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Lythrum salicaria

Lythrum salicaria L.

Lythrum salicaria L. var. gracilior Turcz.

Lythrum salicaria L. var. tomentosum (Mill.) DC.

Lythrum salicaria L. var. vulgare DC.

Purple Loosestrife

KingdomPlantaePlants, but not fungi, lichens, or algae (from Stearn’s Botanical Latin)
SubkingdomTracheobiontaVascular plants—plants with a “circulatory system” for delivering water and nutrients
DivisionMagnoliophytaFlowering plants, also known as angiosperms
ClassMagnoliopsidaDicotyledons—plants with two initial seed leaves
SubclassRosidaeRoses, legumes, proteas, dogwoods, hydrangeas, mistletoes, euphorbias, grapes, many more
OrderMyrtalesIncludes myrtles, leadwoods, loosestrifes, pomegranates, evening primroses, many others
FamilyLythraceaeLoosestrife family, also Includes henna, pomegranates, crape myrtles, others
GenusLythrumFrom Greek lythron, “blood,” for its use as a styptic (blood-clotting agent)
SpeciessalicariaMeans “willow-like”

About plant names...

Purple loosestrife is a native of Europe and Asia, introduced to North America, where it is now an invasive species.

I try to stay neutral about terms like “invasive” and even “weed.” Not that I don’t curse when I’m weeding the landscaping or the vegetable garden. But many of the plants that have acquired these unsavory descriptions were originally introduced intentionally, for their beauty or cultivation potential, sometimes even to control other “invasives.” Purple loosestrife is such a plant. “So wait a minute,” loosestrife might think, if it could think, “I’m just doing my job. You’ve thrown me into some new place, and I’m growing, and doing it rather well if I do say so myself. But I’m getting blamed for it. What’s that about?”

But I guess I have my limits. Although oriental bittersweet is probably at the top of my annoying plant list, purple loosestrife is number two. It can turn a thriving beaver pond ecosystem into a barren purple monoculture in a space of about two years—I’m watching it happen to my beaver pond right now.

Identification: Purple loosestrife is a tall, narrow plant, 24-36" (60-91 cm) in height, with a beautiful conical purple flowerhead visible during much of the summer, disappearing at the first frost. It is native to Eurasia; throughout Great Britain, and across central and southern Europe to central Russia, Japan, Manchuria China, southeast Asia and northern India.[1] In the U.S., it is an alien, introduced in the 1800s, now found throughout most of the US and Canada. It rapidly takes over both freshwater and brackish wet areas, even regions that are only seasonally damp, out-competing nearly everything in its path.

Online References:

Lythrum salicaria on Missouriplants.com

Lythrum salicaria on Wikipedia

Lythrum salicaria on the Plant Conservation Alliance’s Alien Plant Working Group Least Wanted List

Lythrum salicaria at the Washington State Department of Ecology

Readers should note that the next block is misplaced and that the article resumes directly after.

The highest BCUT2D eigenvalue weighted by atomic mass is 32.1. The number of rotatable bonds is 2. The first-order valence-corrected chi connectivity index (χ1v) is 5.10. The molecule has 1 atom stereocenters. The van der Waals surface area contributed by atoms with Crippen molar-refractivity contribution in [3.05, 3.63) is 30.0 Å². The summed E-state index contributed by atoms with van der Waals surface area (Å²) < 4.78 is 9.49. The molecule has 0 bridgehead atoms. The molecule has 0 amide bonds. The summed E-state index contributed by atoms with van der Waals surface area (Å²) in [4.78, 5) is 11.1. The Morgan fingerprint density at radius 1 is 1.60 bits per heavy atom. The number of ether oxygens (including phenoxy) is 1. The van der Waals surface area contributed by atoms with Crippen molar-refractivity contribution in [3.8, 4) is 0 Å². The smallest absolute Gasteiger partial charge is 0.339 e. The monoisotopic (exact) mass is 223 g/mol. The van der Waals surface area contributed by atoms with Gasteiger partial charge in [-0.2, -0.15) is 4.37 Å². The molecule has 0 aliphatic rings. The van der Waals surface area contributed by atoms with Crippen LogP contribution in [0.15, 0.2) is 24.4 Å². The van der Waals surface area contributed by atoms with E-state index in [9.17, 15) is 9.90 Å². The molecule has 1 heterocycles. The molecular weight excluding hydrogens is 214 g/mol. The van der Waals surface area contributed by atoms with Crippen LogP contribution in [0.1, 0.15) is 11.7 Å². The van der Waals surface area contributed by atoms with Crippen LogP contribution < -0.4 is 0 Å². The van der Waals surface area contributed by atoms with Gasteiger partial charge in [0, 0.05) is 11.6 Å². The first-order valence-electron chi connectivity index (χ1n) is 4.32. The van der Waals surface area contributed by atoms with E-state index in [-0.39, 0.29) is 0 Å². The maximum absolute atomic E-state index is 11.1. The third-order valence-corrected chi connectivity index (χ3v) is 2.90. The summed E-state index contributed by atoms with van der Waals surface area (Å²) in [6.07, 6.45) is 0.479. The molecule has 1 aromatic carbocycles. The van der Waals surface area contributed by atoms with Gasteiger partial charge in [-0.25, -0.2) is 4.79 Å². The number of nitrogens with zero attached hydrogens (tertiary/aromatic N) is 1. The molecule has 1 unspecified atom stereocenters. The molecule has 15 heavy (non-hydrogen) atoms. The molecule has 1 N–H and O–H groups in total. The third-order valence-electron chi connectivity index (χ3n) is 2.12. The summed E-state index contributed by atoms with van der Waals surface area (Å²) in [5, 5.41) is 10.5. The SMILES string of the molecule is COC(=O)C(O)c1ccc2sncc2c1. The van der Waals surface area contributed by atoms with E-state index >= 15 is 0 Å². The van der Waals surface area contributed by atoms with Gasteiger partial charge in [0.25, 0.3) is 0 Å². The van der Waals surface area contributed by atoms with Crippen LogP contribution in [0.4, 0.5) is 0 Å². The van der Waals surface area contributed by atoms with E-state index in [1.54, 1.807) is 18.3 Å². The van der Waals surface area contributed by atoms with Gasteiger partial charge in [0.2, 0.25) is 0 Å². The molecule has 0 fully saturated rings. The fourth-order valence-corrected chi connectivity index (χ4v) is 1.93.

Lythrum salicaria on Plants for a Future, a resource and information centre for edible and otherwise useful plants

Lythrum salicaria on Invasive.org, Center for Invasive Species and Ecosystem Health

Lythrum salicaria on CalPhotos

Lythrum salicaria on the USDA Forest Service's Fire Effects Information Database

Lythrum salicaria on eFloras

Lythrum salicaria (Purple Loosestrife)

9/17/2012 · Blood Dragon Ravine, Jeff Smith Trail, Pepperell, MA
≈ 5 × 8" (13 × 19 cm)

Lythrum salicaria (Purple Loosestrife)

9/3/2009 · Nashua River Rail Trail, Ayer, MA
≈ 3½ × 5" (9.2 × 12 cm)

Lythrum salicaria (Purple Loosestrife)

8/4/2009 · Near Nashoba Hospital, Ayer, MA
≈ 5 × 3½' (1.6 × 1 m)

Lythrum salicaria (Purple Loosestrife)

8/1/2009 · Stan & Connie’s, Falmouth, ME
≈ 14 × 21" (34 × 52 cm)

Lythrum salicaria (Purple Loosestrife)

9/17/2012 · Blood Dragon Ravine, Jeff Smith Trail, Pepperell, MA
≈ 3 × 4½" (7.9 × 11 cm)

Lythrum salicaria (Purple Loosestrife)

11/7/2009 · Nashua River Rail Trail, Groton Center, Groton, MA
≈ 6 × 9" (14 × 22 cm) ID is uncertain

1PCA Alien Plant Group

Lythrum salicaria description by Thomas H. Kent, last updated 5 Oct 2016.

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Lythrum salicaria (Purple Loosestrife)

9/17/2012 · Blood Dragon Ravine, Jeff Smith Trail, Pepperell, MA
≈ 3½ × 5" (9.2 × 13 cm)

Lythrum salicaria (Purple Loosestrife)

9/17/2012 · Blood Dragon Ravine, Jeff Smith Trail, Pepperell, MA
≈ 3½ × 5" (9.2 × 13 cm)

Lythrum salicaria (Purple Loosestrife)

The flowers have passed, and the stalks will turn brown and persist through the winter. · 9/18/2010 · Nashua River Rail Trail, Groton Center, Groton, MA
≈ 6 × 9" (15 × 23 cm)

Lythrum salicaria (Purple Loosestrife)

8/1/2009 · Stan & Connie’s, Falmouth, ME
≈ 6 × 9" (15 × 22 cm)

Lythrum salicaria (Purple Loosestrife)

11/7/2009 · Nashua River Rail Trail, Groton Center, Groton, MA
≈ 6 × 9" (14 × 22 cm) ID is uncertain

Lythrum salicaria (Purple Loosestrife)

8/4/2009 · Near Nashoba Hospital, Ayer, MA
≈ 5 × 8" (12 × 19 cm)

Lythrum salicaria (Purple Loosestrife)

8/3/2009 · 111 Near 119, Pepperell, MA
≈ 11 × 17" (28 × 42 cm)

Lythrum salicaria (Purple Loosestrife)

8/6/2009 · Nashua River Rail Trail, Groton, MA
≈ 3 × 4½" (7.9 × 11 cm)

Range:

About this map...